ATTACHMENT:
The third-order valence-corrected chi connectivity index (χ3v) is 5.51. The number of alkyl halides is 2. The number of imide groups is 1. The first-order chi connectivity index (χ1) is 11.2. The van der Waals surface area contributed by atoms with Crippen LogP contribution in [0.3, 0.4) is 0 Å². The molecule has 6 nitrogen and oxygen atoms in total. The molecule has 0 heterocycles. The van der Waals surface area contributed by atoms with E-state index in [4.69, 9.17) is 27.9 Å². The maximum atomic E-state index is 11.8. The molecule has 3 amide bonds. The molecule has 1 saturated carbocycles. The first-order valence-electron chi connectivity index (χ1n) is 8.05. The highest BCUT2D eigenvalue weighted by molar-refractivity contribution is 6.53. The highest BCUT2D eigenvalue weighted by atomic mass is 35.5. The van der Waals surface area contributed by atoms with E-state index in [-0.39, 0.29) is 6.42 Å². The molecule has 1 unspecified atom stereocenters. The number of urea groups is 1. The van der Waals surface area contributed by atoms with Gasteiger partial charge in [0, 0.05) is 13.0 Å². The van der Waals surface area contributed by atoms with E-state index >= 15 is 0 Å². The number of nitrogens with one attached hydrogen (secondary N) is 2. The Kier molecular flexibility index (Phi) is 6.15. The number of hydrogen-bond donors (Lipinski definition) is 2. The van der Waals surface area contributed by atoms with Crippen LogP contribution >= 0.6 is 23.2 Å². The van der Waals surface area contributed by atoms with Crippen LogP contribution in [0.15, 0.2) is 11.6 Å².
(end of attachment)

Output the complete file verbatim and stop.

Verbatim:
The third-order valence-corrected chi connectivity index (χ3v) is 5.51. The number of alkyl halides is 2. The number of imide groups is 1. The first-order chi connectivity index (χ1) is 11.2. The van der Waals surface area contributed by atoms with Crippen LogP contribution in [0.3, 0.4) is 0 Å². The molecule has 6 nitrogen and oxygen atoms in total. The molecule has 0 heterocycles. The van der Waals surface area contributed by atoms with E-state index in [4.69, 9.17) is 27.9 Å². The maximum atomic E-state index is 11.8. The molecule has 3 amide bonds. The molecule has 1 saturated carbocycles. The first-order valence-electron chi connectivity index (χ1n) is 8.05. The highest BCUT2D eigenvalue weighted by molar-refractivity contribution is 6.53. The highest BCUT2D eigenvalue weighted by atomic mass is 35.5. The van der Waals surface area contributed by atoms with E-state index in [-0.39, 0.29) is 6.42 Å². The molecule has 1 unspecified atom stereocenters. The number of urea groups is 1. The van der Waals surface area contributed by atoms with Gasteiger partial charge in [0, 0.05) is 13.0 Å². The van der Waals surface area contributed by atoms with E-state index >= 15 is 0 Å². The number of nitrogens with one attached hydrogen (secondary N) is 2. The Kier molecular flexibility index (Phi) is 6.15. The number of hydrogen-bond donors (Lipinski definition) is 2. The van der Waals surface area contributed by atoms with Crippen LogP contribution >= 0.6 is 23.2 Å². The van der Waals surface area contributed by atoms with Crippen LogP contribution in [0.15, 0.2) is 11.6 Å².